Degeneration of penicillin production in ethanol-limited chemostat cultivations of Penicillium chrysogenum: A systems biology approach
1 Department of Biotechnology, Delft University of Technology, Kluyver Centre for Genomics of Industrial Fermentation, Julianalaan 67, 2628 BC Delft, The Netherlands
2 Molecular Cell Biology, Groningen Biomolecular Sciences and Biotechnology Institute, University of Groningen, P.O. Box 11103, 9700 CC Groningen, The Netherlands
3 DSM Biotechnology Center, P.O. Box 425, 2600 AK Delft, The Netherlands
Citation and License
BMC Systems Biology 2011, 5:132 doi:10.1186/1752-0509-5-132Published: 19 August 2011
In microbial production of non-catabolic products such as antibiotics a loss of production capacity upon long-term cultivation (for example chemostat), a phenomenon called strain degeneration, is often observed. In this study a systems biology approach, monitoring changes from gene to produced flux, was used to study degeneration of penicillin production in a high producing Penicillium chrysogenum strain during prolonged ethanol-limited chemostat cultivations.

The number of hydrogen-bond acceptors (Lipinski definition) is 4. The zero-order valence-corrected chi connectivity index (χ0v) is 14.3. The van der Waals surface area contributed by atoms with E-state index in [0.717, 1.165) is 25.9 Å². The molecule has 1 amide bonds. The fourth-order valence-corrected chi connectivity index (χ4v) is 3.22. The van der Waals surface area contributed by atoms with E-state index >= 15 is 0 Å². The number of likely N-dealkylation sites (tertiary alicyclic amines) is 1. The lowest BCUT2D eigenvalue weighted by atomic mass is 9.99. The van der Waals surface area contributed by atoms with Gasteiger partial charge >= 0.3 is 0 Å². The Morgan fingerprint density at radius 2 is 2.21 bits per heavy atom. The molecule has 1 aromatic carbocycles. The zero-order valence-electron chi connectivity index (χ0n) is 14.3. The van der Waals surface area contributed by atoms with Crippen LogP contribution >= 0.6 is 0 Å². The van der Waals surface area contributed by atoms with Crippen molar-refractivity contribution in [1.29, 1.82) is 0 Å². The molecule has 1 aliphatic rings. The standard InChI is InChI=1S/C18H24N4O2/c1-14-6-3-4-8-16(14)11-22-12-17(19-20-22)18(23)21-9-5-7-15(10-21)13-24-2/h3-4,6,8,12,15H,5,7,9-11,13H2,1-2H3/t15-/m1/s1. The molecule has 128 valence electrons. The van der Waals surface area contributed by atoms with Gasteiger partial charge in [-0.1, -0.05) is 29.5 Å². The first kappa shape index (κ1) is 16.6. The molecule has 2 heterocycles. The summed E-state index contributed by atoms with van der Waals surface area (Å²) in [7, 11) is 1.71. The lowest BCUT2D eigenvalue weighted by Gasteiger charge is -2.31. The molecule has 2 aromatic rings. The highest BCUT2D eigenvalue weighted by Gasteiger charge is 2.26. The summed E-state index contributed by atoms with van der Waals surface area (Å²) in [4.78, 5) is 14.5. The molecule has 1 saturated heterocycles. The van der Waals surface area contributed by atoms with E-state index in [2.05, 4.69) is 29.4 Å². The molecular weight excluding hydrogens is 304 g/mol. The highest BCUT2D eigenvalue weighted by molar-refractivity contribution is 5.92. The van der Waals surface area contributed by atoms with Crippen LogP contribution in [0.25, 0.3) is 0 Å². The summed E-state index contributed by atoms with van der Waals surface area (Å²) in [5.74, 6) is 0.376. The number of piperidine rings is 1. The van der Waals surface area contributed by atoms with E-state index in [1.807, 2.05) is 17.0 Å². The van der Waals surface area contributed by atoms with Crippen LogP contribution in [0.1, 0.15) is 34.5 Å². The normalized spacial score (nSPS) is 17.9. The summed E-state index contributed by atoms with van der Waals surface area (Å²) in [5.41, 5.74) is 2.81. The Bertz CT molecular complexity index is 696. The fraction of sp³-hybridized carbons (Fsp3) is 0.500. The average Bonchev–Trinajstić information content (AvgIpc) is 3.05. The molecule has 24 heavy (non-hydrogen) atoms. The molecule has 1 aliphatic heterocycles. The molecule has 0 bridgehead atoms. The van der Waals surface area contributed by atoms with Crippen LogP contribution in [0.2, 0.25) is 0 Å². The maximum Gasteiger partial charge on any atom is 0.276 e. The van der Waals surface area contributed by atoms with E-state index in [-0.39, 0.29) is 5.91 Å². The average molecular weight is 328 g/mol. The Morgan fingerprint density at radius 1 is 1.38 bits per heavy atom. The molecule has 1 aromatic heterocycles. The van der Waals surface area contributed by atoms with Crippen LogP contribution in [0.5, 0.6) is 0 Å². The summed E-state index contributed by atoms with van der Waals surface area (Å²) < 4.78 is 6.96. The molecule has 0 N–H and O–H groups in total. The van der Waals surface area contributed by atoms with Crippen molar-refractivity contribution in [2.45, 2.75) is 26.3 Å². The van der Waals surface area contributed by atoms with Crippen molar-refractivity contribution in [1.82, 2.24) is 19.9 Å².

During these cultivations, the biomass specific penicillin production rate decreased more than 10-fold in less than 22 generations. No evidence was obtained for a decrease of the copy number of the penicillin gene cluster, nor a significant down regulation of the expression of the penicillin biosynthesis genes. However, a strong down regulation of the biosynthesis pathway of cysteine, one of the precursors of penicillin, was observed. Furthermore the protein levels of the penicillin pathway enzymes L-α-(δ-aminoadipyl)-L-α-cystenyl-D-α-valine synthetase (ACVS) and isopenicillin-N synthase (IPNS), decreased significantly. Re-cultivation of fully degenerated cells in unlimited batch culture and subsequent C-limited chemostats did only result in a slight recovery of penicillin production.
Our findings indicate that the observed degeneration is attributed to a significant decrease of the levels of the first two enzymes of the penicillin biosynthesis pathway, ACVS and IPNS. This decrease is not caused by genetic instability of the penicillin amplicon, neither by down regulation of the penicillin biosynthesis pathway. Furthermore no indications were obtained for degradation of these enzymes as a result of autophagy. Possible causes for the decreased enzyme levels could be a decrease of the translation efficiency of ACVS and IPNS during degeneration, or the presence of a culture variant impaired in the biosynthesis of functional proteins of these enzymes, which outcompeted the high producing part of the population.